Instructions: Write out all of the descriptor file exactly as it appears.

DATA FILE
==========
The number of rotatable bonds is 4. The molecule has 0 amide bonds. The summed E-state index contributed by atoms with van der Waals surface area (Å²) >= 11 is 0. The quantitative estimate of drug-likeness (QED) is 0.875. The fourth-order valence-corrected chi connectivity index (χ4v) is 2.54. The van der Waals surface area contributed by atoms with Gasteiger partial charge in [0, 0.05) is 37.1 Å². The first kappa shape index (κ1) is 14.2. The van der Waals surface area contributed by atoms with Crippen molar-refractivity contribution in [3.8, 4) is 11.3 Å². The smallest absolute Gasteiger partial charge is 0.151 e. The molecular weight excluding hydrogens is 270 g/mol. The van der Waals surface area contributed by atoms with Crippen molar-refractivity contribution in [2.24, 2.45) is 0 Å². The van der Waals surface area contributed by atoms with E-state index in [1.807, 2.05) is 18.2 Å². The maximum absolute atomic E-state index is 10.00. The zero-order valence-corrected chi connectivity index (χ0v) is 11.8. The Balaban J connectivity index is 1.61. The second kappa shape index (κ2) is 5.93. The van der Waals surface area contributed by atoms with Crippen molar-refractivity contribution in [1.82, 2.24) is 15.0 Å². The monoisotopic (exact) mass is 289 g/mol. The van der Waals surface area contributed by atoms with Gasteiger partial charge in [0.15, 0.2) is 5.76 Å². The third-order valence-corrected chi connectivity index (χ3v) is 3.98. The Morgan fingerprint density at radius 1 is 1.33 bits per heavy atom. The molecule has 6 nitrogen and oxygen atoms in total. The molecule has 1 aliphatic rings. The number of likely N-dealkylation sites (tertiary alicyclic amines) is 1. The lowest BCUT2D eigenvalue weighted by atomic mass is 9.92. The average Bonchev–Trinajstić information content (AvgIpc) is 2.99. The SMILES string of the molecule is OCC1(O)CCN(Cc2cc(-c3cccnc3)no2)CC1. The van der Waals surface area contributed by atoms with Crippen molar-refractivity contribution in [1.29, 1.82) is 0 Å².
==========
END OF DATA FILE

The number of rotatable bonds is 4. The molecule has 0 amide bonds. The summed E-state index contributed by atoms with van der Waals surface area (Å²) >= 11 is 0. The quantitative estimate of drug-likeness (QED) is 0.875. The fourth-order valence-corrected chi connectivity index (χ4v) is 2.54. The van der Waals surface area contributed by atoms with Gasteiger partial charge in [0, 0.05) is 37.1 Å². The first kappa shape index (κ1) is 14.2. The van der Waals surface area contributed by atoms with Crippen molar-refractivity contribution in [3.8, 4) is 11.3 Å². The smallest absolute Gasteiger partial charge is 0.151 e. The molecular weight excluding hydrogens is 270 g/mol. The van der Waals surface area contributed by atoms with Crippen molar-refractivity contribution in [2.24, 2.45) is 0 Å². The van der Waals surface area contributed by atoms with E-state index in [1.807, 2.05) is 18.2 Å². The maximum absolute atomic E-state index is 10.00. The zero-order valence-corrected chi connectivity index (χ0v) is 11.8. The Balaban J connectivity index is 1.61. The second kappa shape index (κ2) is 5.93. The van der Waals surface area contributed by atoms with Crippen molar-refractivity contribution in [1.82, 2.24) is 15.0 Å². The monoisotopic (exact) mass is 289 g/mol. The van der Waals surface area contributed by atoms with Gasteiger partial charge in [0.15, 0.2) is 5.76 Å². The third-order valence-corrected chi connectivity index (χ3v) is 3.98. The Morgan fingerprint density at radius 1 is 1.33 bits per heavy atom. The molecule has 6 nitrogen and oxygen atoms in total. The molecule has 1 aliphatic rings. The number of likely N-dealkylation sites (tertiary alicyclic amines) is 1. The lowest BCUT2D eigenvalue weighted by atomic mass is 9.92. The average Bonchev–Trinajstić information content (AvgIpc) is 2.99. The SMILES string of the molecule is OCC1(O)CCN(Cc2cc(-c3cccnc3)no2)CC1. The van der Waals surface area contributed by atoms with Crippen molar-refractivity contribution in [1.29, 1.82) is 0 Å².